clutter up

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Related to clutter: Declutter

clutter something up

to mess something up; to fill something or some place up with too many things. Heaps of newspapers cluttered the room up and made it a fire hazard. Who cluttered up this house?
See also: up
References in periodicals archive ?
Many seniors are at high risk for clutter because they begin to hold onto items they don't necessarily need as a way to remain in control of their lives.
Rasmussen's favorite trick for keeping off clutter pounds is to do "complete work.
If you want to regulate traffic and ensure drivers don't get lost and are made aware of hazards, you must appreciate that not all signs are clutter.
Clutter can relate to so many items such as paper, clothes, books, toys, make-up, crockery, pictures, furniture and all sorts.
Purge clutter weekly, and do a major cleanup twice a year.
It also warned that the ``slipshod hygiene'' caused by clutter could have ``dire consequences'' for patients.
A survey by Mindshare was recently published in TelevisionWeek showing ABC as the leading clutter network, devoting an average of 15 minutes, 31 seconds of each prime time hour to non-program material like ads and promos.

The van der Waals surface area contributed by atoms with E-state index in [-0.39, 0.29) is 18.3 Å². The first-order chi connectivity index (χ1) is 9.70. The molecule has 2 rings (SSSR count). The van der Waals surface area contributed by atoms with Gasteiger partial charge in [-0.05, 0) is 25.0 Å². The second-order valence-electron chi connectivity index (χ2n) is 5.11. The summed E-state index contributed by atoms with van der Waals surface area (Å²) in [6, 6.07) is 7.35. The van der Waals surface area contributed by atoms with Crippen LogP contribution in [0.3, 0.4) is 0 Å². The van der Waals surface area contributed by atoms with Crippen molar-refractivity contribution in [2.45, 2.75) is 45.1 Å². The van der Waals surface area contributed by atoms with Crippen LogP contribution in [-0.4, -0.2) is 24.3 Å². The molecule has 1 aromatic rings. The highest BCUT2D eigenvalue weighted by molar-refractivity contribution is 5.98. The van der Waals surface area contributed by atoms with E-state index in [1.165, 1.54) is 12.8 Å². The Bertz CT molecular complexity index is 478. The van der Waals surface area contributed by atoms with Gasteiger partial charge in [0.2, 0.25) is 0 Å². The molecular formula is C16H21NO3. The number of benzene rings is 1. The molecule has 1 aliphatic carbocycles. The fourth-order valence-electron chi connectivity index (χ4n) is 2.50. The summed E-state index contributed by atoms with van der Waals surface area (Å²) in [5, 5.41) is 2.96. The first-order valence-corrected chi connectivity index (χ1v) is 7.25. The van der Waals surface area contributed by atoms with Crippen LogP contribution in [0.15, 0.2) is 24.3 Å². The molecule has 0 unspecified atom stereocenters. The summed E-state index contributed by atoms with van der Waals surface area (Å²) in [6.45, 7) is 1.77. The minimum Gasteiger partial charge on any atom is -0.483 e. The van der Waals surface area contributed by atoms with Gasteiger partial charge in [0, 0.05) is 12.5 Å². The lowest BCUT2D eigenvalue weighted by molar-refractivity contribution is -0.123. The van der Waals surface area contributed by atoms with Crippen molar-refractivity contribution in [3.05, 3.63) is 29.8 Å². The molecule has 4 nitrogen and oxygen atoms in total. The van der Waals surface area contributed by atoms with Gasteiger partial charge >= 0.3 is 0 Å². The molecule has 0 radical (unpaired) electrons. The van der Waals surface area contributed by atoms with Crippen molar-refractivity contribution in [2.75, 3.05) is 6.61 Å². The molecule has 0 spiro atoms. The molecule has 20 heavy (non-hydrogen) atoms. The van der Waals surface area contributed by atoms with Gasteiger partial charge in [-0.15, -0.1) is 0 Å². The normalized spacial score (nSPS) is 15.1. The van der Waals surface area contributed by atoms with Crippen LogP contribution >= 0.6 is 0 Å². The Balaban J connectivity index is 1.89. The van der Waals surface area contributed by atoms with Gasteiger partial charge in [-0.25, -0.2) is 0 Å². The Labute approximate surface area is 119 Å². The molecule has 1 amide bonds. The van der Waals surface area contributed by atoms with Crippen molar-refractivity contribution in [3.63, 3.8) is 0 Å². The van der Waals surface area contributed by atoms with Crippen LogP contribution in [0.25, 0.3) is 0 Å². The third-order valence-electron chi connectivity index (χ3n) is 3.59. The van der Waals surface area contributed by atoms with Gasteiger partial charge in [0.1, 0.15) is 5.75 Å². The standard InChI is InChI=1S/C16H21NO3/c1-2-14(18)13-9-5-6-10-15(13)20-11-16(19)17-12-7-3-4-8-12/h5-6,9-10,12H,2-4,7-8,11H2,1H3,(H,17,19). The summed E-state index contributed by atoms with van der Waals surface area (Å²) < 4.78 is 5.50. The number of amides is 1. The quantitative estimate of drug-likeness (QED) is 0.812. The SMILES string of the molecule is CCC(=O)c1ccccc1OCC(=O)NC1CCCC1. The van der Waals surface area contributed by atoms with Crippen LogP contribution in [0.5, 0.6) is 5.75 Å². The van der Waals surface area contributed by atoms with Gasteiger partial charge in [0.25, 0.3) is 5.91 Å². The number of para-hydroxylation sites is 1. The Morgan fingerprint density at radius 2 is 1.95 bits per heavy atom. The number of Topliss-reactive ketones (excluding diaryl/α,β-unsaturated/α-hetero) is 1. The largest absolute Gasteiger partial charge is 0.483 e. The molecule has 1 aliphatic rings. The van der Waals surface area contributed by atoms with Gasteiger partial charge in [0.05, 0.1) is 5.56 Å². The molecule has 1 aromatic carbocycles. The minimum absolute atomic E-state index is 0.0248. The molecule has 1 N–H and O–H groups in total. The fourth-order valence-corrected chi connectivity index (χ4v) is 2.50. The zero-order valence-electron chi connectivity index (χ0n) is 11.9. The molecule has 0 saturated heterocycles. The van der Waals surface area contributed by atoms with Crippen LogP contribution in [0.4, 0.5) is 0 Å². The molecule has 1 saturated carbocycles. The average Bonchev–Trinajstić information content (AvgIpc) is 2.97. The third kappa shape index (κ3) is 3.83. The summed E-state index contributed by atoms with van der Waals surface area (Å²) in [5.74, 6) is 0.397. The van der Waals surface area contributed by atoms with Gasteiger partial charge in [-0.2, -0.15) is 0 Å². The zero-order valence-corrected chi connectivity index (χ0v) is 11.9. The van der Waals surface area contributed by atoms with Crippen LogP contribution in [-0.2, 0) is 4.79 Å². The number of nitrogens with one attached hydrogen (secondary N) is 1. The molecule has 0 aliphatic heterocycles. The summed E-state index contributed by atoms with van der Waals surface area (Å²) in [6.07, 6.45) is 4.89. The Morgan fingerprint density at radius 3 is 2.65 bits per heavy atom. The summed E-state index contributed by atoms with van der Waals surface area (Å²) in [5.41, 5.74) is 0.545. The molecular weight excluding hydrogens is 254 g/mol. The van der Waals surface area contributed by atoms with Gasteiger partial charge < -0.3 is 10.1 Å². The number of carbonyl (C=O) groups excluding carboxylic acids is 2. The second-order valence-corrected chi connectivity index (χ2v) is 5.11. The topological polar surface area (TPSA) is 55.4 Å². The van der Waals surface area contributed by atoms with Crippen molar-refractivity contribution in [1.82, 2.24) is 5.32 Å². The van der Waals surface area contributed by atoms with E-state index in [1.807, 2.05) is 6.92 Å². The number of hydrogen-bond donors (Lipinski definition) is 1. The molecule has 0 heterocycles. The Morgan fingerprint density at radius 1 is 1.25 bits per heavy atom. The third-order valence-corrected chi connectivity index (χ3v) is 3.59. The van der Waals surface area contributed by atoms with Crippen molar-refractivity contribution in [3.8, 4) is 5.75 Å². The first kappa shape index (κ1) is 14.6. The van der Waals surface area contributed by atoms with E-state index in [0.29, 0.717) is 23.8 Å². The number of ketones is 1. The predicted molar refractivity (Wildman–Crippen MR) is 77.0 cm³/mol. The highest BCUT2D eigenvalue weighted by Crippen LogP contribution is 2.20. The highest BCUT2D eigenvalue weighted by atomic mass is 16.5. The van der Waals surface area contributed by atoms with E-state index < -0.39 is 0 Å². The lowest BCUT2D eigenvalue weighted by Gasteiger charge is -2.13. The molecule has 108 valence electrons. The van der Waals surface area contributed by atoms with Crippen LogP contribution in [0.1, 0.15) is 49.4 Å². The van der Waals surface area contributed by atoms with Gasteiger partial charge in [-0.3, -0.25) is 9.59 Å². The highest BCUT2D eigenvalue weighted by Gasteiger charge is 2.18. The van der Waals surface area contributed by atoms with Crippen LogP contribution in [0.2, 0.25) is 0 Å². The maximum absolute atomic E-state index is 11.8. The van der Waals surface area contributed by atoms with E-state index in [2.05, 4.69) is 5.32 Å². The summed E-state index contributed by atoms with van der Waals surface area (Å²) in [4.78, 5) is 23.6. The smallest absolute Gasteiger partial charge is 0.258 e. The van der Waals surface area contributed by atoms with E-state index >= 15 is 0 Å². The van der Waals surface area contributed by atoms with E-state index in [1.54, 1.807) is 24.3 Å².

all this clutter and turmoil" to refer to a clutter of material objects (10); but "raise" and "turmoil" suggest a likelier meaning: "noisy turmoil or disturbance,.
Citing David Letterman and Saturday Night Live (a younger writer might have pointed to Jon Stewart and The Simpsons), Gitlin concludes, "Thus is knowingness, which began as a defense against the clutter that is the sum of all the image makers' attempts to break through the clutter composed of all the other attempts, itself a style that clutters the media stream.
Remove clutter, Clear your work space so that you can begin to think more clearly.
RELATED ARTICLE: Simplify, avoid clutter, prune, think twice
There's nothing new about complaints about too many ads and too much advertising clutter, but today's reactions suggest that the cluttered aisles that used to annoy shoppers in the supermarket are a good metaphor for a cluttered marketplace, and an especially cluttered Web - with thousands of proliferating sites that are making some consumers feel more frazzled than ever - even as they are dazzled by the access to infinite quantities of information.